What to Check Before Leaving an RV Campsite

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What to Check Before Leaving an RV Campsite

What to Check Before Leaving an RV Campsite

Whether it's due to a strictly enforced checkout time or the excitement of getting back on the road, many people feel rushed when breaking camp. Unfortunately, that can result in mistakes being made, things going undone, or possessions being left behind. To ensure this doesn't happen, it's a good idea to make a list that includes the following steps, delegate responsibilities, and develop a routine.

Ready the Exterior

The first thing you want to do is put everything outside the RV away. This includes any patio furniture or camping chairs, lamps or rope lights, outdoor plants, and welcome mats. Put away your TV antennae, satellite dish, or unhook the cable television cord.

Unhook Everything: Dump the contents of the black and gray holding tanks, disconnect and rinse out the sewer hose and coupler, and store them. Although some people prefer to drive with their fresh water tank empty to use less fuel, we always fill our fresh water tank so we're prepared in case of emergencies. Unhook and put the fresh water hose away. Unplug the electrical power cord, store it, and make sure to lock the access door. Turn off the propane.

Check the Exterior: Inspect the slide out covers to make sure they're free of debris before bringing in the slide outs. Check the locks on all of the cargo doors. Examine the tires for any visible cracks and make sure they're properly filled to the correct pressure. Then, measure the oil and coolant levels; refill as needed.

Check the Tow Vehicle: If you pull a cargo trailer or toad, make sure all contents are evenly distributed for balance. Check the tires, the safety chains and hitch coupling, as well as any brakes and lights connectors. Lock the doors.

Ready the Interior

The first step here, too, is to put everything away. Secure any pictures, plants, or knick-knacks you have displayed, and gather together all trash so you can dispose of it before leaving the park.

Bathroom: Make sure to secure items within the cabinets and shower. Double check the latches on all of the doors so they don't swing open and dump the contents or slam while you're driving. Turn off the lights and latch the door.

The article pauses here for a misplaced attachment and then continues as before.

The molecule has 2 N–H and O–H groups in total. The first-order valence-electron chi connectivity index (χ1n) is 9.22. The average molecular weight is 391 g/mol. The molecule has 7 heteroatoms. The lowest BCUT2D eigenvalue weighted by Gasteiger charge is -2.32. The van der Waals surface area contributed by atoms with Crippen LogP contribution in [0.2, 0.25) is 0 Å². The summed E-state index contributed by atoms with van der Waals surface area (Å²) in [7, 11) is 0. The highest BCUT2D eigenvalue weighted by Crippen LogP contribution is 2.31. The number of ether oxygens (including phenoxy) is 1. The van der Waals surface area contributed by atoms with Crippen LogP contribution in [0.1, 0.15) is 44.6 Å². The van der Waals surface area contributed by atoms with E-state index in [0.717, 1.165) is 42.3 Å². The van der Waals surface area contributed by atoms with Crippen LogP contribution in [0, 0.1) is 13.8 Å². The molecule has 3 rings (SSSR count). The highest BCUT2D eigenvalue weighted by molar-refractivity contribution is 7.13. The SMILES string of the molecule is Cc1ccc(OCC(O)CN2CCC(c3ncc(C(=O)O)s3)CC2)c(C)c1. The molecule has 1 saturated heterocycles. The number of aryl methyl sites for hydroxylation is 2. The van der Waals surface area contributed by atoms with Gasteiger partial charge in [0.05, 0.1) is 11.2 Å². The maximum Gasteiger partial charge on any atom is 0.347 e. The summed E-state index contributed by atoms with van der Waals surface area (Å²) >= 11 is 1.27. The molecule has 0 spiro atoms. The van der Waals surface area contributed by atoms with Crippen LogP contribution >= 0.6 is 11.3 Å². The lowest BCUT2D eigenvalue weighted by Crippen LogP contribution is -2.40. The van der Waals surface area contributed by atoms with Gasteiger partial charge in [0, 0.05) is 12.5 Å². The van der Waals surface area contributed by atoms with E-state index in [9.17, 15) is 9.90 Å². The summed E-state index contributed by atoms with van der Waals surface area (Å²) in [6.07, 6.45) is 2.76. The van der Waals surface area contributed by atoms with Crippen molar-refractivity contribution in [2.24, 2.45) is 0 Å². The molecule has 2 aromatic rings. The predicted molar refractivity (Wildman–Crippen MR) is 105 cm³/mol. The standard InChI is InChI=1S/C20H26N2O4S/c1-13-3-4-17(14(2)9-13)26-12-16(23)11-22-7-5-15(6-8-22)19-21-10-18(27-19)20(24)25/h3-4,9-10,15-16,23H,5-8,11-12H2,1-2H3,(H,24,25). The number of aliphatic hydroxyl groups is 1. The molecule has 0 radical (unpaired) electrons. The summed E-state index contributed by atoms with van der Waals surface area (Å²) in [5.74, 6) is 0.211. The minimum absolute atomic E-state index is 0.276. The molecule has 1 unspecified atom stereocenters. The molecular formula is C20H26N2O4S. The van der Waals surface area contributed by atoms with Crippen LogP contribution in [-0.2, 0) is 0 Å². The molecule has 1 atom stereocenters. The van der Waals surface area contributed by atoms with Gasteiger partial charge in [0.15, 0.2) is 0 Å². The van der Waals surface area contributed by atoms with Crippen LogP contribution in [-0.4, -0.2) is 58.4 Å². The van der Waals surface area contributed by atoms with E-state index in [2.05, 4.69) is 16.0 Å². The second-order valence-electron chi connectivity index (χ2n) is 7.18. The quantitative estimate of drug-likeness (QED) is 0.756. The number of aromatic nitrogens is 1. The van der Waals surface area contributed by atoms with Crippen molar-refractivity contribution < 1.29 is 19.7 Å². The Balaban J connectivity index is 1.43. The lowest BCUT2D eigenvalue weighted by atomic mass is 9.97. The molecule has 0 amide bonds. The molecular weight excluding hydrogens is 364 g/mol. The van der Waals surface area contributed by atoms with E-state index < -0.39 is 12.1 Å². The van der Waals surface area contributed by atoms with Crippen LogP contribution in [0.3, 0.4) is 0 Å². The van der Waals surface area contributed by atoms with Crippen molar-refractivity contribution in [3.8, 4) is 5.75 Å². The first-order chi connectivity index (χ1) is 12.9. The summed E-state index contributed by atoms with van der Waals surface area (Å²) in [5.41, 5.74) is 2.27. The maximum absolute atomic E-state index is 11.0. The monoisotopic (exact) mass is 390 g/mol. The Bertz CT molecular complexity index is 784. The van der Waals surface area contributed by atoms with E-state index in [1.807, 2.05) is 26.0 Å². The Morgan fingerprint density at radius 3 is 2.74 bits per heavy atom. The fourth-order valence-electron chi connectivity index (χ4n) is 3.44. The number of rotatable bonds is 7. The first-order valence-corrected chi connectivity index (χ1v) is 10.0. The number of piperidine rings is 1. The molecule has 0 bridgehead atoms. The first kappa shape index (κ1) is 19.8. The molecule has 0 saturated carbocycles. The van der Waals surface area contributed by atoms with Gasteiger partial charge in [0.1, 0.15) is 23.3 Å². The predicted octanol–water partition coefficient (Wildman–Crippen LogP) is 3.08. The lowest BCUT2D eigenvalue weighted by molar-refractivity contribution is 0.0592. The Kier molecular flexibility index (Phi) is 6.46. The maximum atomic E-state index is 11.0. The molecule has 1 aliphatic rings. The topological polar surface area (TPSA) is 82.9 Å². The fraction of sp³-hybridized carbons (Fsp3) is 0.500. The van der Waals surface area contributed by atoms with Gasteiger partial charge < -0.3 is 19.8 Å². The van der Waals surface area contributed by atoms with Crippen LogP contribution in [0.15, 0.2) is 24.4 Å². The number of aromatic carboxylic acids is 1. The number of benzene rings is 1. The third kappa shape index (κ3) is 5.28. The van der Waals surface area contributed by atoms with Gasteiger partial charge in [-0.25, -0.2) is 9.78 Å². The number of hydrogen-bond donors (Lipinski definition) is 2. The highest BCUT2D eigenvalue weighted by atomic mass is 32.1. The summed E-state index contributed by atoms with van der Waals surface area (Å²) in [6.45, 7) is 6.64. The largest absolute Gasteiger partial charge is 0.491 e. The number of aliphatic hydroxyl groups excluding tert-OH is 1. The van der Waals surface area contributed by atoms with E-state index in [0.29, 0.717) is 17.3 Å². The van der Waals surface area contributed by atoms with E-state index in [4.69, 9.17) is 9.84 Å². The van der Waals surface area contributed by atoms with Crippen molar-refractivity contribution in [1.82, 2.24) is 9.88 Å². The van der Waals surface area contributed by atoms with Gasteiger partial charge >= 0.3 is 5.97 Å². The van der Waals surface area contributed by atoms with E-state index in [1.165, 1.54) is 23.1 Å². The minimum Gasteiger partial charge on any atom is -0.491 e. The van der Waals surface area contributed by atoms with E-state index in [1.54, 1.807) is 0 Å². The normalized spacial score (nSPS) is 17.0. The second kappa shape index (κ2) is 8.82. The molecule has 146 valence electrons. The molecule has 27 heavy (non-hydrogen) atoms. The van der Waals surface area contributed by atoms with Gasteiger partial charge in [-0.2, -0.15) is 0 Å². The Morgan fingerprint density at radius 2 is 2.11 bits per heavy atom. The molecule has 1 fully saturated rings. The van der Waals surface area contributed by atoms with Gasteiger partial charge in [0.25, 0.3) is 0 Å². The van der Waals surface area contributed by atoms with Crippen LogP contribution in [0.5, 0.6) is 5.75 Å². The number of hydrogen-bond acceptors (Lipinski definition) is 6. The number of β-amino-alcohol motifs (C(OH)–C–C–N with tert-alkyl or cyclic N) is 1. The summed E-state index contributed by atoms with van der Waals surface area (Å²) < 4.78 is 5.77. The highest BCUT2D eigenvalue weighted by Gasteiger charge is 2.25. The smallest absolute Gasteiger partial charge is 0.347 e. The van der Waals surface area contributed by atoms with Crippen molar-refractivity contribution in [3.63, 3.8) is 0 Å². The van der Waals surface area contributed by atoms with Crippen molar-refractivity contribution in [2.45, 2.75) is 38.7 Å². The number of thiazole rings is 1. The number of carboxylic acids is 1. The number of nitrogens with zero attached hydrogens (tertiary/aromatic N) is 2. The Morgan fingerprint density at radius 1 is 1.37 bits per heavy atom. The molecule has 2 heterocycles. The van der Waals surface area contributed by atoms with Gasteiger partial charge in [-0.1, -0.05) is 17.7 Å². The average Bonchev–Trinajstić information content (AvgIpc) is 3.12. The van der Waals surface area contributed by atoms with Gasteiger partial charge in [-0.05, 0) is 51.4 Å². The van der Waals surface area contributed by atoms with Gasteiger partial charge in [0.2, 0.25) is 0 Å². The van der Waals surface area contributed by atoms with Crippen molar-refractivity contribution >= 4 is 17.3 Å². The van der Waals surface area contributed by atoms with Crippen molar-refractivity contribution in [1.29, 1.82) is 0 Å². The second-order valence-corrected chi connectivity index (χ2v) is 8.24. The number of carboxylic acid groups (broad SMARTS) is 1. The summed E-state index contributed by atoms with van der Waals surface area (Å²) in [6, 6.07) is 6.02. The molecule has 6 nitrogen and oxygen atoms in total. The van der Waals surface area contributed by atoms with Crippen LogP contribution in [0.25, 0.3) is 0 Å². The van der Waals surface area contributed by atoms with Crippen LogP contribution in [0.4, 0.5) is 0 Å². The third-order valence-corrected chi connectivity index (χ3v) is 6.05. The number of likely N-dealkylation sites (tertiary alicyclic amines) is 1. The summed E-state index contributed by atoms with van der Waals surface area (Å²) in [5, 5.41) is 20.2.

Kitchen: Wash any dirty dishes and place them in whatever method you use for transportation. There are many different stackable containers, etc.—available at RV and camping stores, as well as online—that can keep your dinnerware safe and organized in transit.

Secure any countertop appliances like your coffee maker. Make sure all drawers and cabinet doors are closed and properly latched. Personally, we also use Velcro fasteners to double secure our cabinet doors; we've had latches fail too many times while driving.

Check the contents of the refrigerator. Put things that you suspect will roll around in a crisper drawer or on the door so you don't experience a food avalanche when you stop and open it. Remember to latch the door.

Pull in the Slide Outs
One of the last things is to retract the slide outs. This may require you pull them in with a hand crank or merely push a button, depending on the complexity of your rig.

Some slide outs have safety features that must be put in place for the slide out to move, such as the Captain’s chair adjusted to the front-most position or the bed retracted and out of the way. Make sure to clear the area before buttoning up.

Set the Temperature: Your personal preferences, the time of year, and the region in which you'll be driving determines what steps you take to ensure your comfort, as well as the comfort of any two or four-legged passengers. Shut the windows and secure the blinds to keep them from swinging during the drive. Set the thermostats and fans, or turn them off.

In Conclusion

Although your routine will vary based on your motorhome and lifestyle, these are some of the most common steps. Before you leave, secure any pets, raise the jacks and retrieve the blocks, and then check the mirrors. Make sure your steps have retracted. Check over your list to ensure you haven't missed anything, and safely exit the park. Have a safe trip!

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Carrie Todd

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Carrie Todd

Initially, Carrie became a freelance writer, editor, and artist to support herself doing something she loves that also allows her to travel. Living in her Tourmaster coach, she has spent no more than five months in one place since October 2013. This ensures that she gets to experience the constantly changing scenery that accompanies the yearly seasonal changes, as well as meet new people across the country. She has since become a LuLaRoe Independent Fashion Consultant, as well to further this endeavor. In fact, Carrie considers herself fortunate, as most people have to be of retirement age to enjoy the sort of freedom she has, with every day bringing something different.

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